Not about Be­ing Kinky

A chat with Blaze Arizanov, CMO, StayUncle, about the brand’s lat­est video.

The Brand Reporter - - EDITORIAL | CONTENTS - By Abid Hus­sain Bar­laskar­

A chat with the CMO, about the brand’s lat­est video ad.

To the de­light of the LGBT com­mu­nity and its sup­port­ers, the Supreme Court re­cently scrapped sec­tion 377 of the IPC (In­dian Pe­nal Code) that crim­i­nalised ho­mo­sex­u­al­ity. Cash­ing in on the news, StayUncle, cult ho­tel book­ing plat­form, now has an of­fer­ing in line with the apex court’s ver­dict. The brand’s lat­est ad is in the form of a minute-long film that de­liv­ers a sim­ple, open-minded mes­sage - its ho­tel-part­ners won’t judge same-sex cou­ples and they can have a ho­tel room and peace of mind, with­out an is­sue. What is the ad?

A cou­ple of guys step into a ho­tel. One makes a me­chan­i­cal 90-de­gree turn to­wards the re­cep­tion, the other (Ashish) meets a friend (Abhi) ex­it­ing the ho­tel af­ter a stay with his girl­friend. Abhi in­quires if Ashish is also with his lady-love, to which he re­sponds he’s with his boyfriend. This is met with a cheeky re­tort from Abhi, “Sahi hai, chal maze kar.”

This time, the brand’s com­mu­ni­ca­tion seems pretty wa­tered down and quite un­like pre­vi­ous cam­paigns. In fact, in an ear­lier com­mu­ni­ca­tion, StayUncle quite lit­er­ally gave a ri­val the mid­dlefin­ger. The brand’s dig­i­tal ad space quite openly fea­tures their mes­sage of ac­cep­tance to the com­mu­nity, ir­re­spec­tive of pref­er­ence.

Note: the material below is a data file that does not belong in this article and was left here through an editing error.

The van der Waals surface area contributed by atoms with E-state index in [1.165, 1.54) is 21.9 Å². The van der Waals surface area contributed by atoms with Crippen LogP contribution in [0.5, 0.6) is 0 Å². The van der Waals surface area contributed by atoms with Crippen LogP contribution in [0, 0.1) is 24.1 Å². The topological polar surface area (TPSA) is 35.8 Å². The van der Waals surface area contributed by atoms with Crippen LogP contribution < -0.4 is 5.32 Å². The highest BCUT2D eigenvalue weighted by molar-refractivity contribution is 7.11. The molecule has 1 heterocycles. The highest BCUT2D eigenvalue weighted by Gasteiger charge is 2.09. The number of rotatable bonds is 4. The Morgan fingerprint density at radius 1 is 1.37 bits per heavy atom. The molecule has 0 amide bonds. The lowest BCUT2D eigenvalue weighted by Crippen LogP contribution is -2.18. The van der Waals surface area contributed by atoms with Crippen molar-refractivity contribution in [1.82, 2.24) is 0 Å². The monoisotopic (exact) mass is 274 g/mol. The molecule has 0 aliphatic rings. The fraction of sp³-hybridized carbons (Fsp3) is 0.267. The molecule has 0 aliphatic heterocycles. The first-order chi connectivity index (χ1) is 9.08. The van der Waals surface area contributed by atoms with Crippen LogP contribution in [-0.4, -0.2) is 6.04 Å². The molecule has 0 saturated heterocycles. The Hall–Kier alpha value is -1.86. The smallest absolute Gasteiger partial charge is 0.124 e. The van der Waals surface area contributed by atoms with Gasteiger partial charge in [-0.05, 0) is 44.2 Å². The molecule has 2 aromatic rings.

The brand’s com­mu­ni­ca­tion and of­fer­ing both make a timely land­ing fol­low­ing the 377 ver­dict; not too early when the in­dus­try was abuzz with umpteen brand com­mu­ni­ca­tions and not too late to cre­ate a de­cent con­nect. Even their se­lec­tion of two males in a re­la­tion­ship is a step away from dom­i­nant in­dus­try nar­ra­tives of women part­ners.

afaqs! Re­porter spoke to Blaze Arizanov, CMO, StayUncle and the Mace­do­nian who’s out to solve In­dian so­cial mys­ter­ies. He gave us more in­sight with re­gard to the lat­est ad. “Sec­tion 377 is a mas­sive event for In­dia and the strange thing is, brands didn’t do much about the event. The fact is, a dra­co­nian law like Sec­tion 377 was in ef­fect in In­dia in the 21st cen­tury and af­ter it was scrapped, brands didn’t think to cel­e­brate it enough,” Arizanov states.

About why the ad wasn’t launched right af­ter the ver­dict, Arizanov ex­plains, “I wasn’t aware that the scrap­ping was about to hap­pen, maybe be­cause I was out of In­dia. But pre­lim­i­nary re­ac­tions like posters and changes to the home­page, hap­pened im­me­di­ately. Other brands did that too and it boiled down to just posters. This ad shows that we are se­ri­ous about what we do.”

While the ab­sence of a main­stream ad agency can be un­der­stood, why not a pro­duc­tion house to ex­e­cute the ad?

“It was done by peo­ple from our own net­work. We avoided pro­fes­sional help be­cause we could not spare that much from

This time, the brand’s com­mu­ni­ca­tion seems pretty wa­tered down.

“For now, the LGBT com­mu­nity just wants to be ac­cepted and not beaten up on the streets.”


our bud­get. We be­lieved that we could do a com­mend­able job and I am fas­ci­nated by the fi­nal prod­uct,” re­sponds Arizanov. But why a soft, toned-down ap­proach to the brand com­mu­ni­ca­tion?